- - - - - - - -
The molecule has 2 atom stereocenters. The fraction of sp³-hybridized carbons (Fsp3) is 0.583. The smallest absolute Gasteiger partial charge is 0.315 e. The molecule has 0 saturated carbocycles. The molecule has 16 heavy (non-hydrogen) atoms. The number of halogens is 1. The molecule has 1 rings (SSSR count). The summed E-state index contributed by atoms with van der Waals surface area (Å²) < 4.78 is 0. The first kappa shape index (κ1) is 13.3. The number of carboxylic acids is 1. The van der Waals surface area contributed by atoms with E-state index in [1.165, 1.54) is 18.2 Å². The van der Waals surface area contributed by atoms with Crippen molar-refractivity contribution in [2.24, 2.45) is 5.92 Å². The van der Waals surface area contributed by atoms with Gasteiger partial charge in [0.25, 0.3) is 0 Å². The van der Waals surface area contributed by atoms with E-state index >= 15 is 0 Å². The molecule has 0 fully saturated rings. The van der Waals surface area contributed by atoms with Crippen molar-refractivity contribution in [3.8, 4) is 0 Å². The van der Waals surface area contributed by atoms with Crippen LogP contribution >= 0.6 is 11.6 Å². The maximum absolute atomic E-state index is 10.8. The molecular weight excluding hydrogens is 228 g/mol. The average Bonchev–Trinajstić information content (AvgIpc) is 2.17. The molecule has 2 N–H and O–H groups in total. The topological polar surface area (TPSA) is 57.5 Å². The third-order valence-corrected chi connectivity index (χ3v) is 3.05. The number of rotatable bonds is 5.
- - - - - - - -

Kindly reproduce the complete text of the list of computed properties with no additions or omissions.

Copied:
The molecule has 2 atom stereocenters. The fraction of sp³-hybridized carbons (Fsp3) is 0.583. The smallest absolute Gasteiger partial charge is 0.315 e. The molecule has 0 saturated carbocycles. The molecule has 16 heavy (non-hydrogen) atoms. The number of halogens is 1. The molecule has 1 rings (SSSR count). The summed E-state index contributed by atoms with van der Waals surface area (Å²) < 4.78 is 0. The first kappa shape index (κ1) is 13.3. The number of carboxylic acids is 1. The van der Waals surface area contributed by atoms with E-state index in [1.165, 1.54) is 18.2 Å². The van der Waals surface area contributed by atoms with Crippen molar-refractivity contribution in [2.24, 2.45) is 5.92 Å². The van der Waals surface area contributed by atoms with Gasteiger partial charge in [0.25, 0.3) is 0 Å². The van der Waals surface area contributed by atoms with E-state index >= 15 is 0 Å². The molecule has 0 fully saturated rings. The van der Waals surface area contributed by atoms with Crippen molar-refractivity contribution in [3.8, 4) is 0 Å². The van der Waals surface area contributed by atoms with Crippen LogP contribution >= 0.6 is 11.6 Å². The maximum absolute atomic E-state index is 10.8. The molecular weight excluding hydrogens is 228 g/mol. The average Bonchev–Trinajstić information content (AvgIpc) is 2.17. The molecule has 2 N–H and O–H groups in total. The topological polar surface area (TPSA) is 57.5 Å². The third-order valence-corrected chi connectivity index (χ3v) is 3.05. The number of rotatable bonds is 5.